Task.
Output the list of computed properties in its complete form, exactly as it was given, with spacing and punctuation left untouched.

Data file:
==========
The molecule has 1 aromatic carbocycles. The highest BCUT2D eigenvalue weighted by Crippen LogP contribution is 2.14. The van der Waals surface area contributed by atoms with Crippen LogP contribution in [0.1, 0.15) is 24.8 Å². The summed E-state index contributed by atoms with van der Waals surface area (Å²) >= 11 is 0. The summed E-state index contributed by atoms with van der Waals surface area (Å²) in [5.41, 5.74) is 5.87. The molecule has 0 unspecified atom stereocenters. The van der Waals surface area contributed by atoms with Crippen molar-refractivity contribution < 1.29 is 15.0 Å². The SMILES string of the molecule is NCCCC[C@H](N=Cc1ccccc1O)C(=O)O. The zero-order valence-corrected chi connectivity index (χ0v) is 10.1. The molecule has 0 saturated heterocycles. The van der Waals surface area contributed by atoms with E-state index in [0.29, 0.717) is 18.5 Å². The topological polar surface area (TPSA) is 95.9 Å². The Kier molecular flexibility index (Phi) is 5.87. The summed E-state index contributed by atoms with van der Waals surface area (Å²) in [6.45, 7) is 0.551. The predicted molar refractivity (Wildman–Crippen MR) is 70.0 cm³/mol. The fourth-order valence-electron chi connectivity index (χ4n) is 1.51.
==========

The molecule has 1 aromatic carbocycles. The highest BCUT2D eigenvalue weighted by Crippen LogP contribution is 2.14. The van der Waals surface area contributed by atoms with Crippen LogP contribution in [0.1, 0.15) is 24.8 Å². The summed E-state index contributed by atoms with van der Waals surface area (Å²) >= 11 is 0. The summed E-state index contributed by atoms with van der Waals surface area (Å²) in [5.41, 5.74) is 5.87. The molecule has 0 unspecified atom stereocenters. The van der Waals surface area contributed by atoms with Crippen molar-refractivity contribution < 1.29 is 15.0 Å². The SMILES string of the molecule is NCCCC[C@H](N=Cc1ccccc1O)C(=O)O. The zero-order valence-corrected chi connectivity index (χ0v) is 10.1. The molecule has 0 saturated heterocycles. The van der Waals surface area contributed by atoms with E-state index in [0.29, 0.717) is 18.5 Å². The topological polar surface area (TPSA) is 95.9 Å². The Kier molecular flexibility index (Phi) is 5.87. The summed E-state index contributed by atoms with van der Waals surface area (Å²) in [6.45, 7) is 0.551. The predicted molar refractivity (Wildman–Crippen MR) is 70.0 cm³/mol. The fourth-order valence-electron chi connectivity index (χ4n) is 1.51.